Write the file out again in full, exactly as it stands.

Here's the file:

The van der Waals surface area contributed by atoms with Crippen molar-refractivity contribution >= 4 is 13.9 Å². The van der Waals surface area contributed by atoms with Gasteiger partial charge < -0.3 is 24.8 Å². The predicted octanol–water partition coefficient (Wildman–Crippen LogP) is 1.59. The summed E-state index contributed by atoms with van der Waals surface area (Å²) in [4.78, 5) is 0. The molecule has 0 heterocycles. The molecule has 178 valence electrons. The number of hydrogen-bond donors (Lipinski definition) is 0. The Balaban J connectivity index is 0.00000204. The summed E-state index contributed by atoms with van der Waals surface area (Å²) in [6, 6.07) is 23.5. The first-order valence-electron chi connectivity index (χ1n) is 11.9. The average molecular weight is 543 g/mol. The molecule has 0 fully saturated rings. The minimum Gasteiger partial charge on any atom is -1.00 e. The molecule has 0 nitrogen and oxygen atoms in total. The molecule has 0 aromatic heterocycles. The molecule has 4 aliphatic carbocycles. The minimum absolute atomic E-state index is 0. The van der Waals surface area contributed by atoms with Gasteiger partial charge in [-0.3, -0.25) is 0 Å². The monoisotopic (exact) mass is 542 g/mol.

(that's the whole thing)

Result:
The van der Waals surface area contributed by atoms with Crippen molar-refractivity contribution >= 4 is 13.9 Å². The van der Waals surface area contributed by atoms with Gasteiger partial charge < -0.3 is 24.8 Å². The predicted octanol–water partition coefficient (Wildman–Crippen LogP) is 1.59. The summed E-state index contributed by atoms with van der Waals surface area (Å²) in [4.78, 5) is 0. The molecule has 0 heterocycles. The molecule has 178 valence electrons. The number of hydrogen-bond donors (Lipinski definition) is 0. The Balaban J connectivity index is 0.00000204. The summed E-state index contributed by atoms with van der Waals surface area (Å²) in [6, 6.07) is 23.5. The first-order valence-electron chi connectivity index (χ1n) is 11.9. The average molecular weight is 543 g/mol. The molecule has 0 fully saturated rings. The minimum Gasteiger partial charge on any atom is -1.00 e. The molecule has 0 nitrogen and oxygen atoms in total. The molecule has 0 aromatic heterocycles. The molecule has 4 aliphatic carbocycles. The minimum absolute atomic E-state index is 0. The van der Waals surface area contributed by atoms with Gasteiger partial charge in [-0.3, -0.25) is 0 Å². The monoisotopic (exact) mass is 542 g/mol.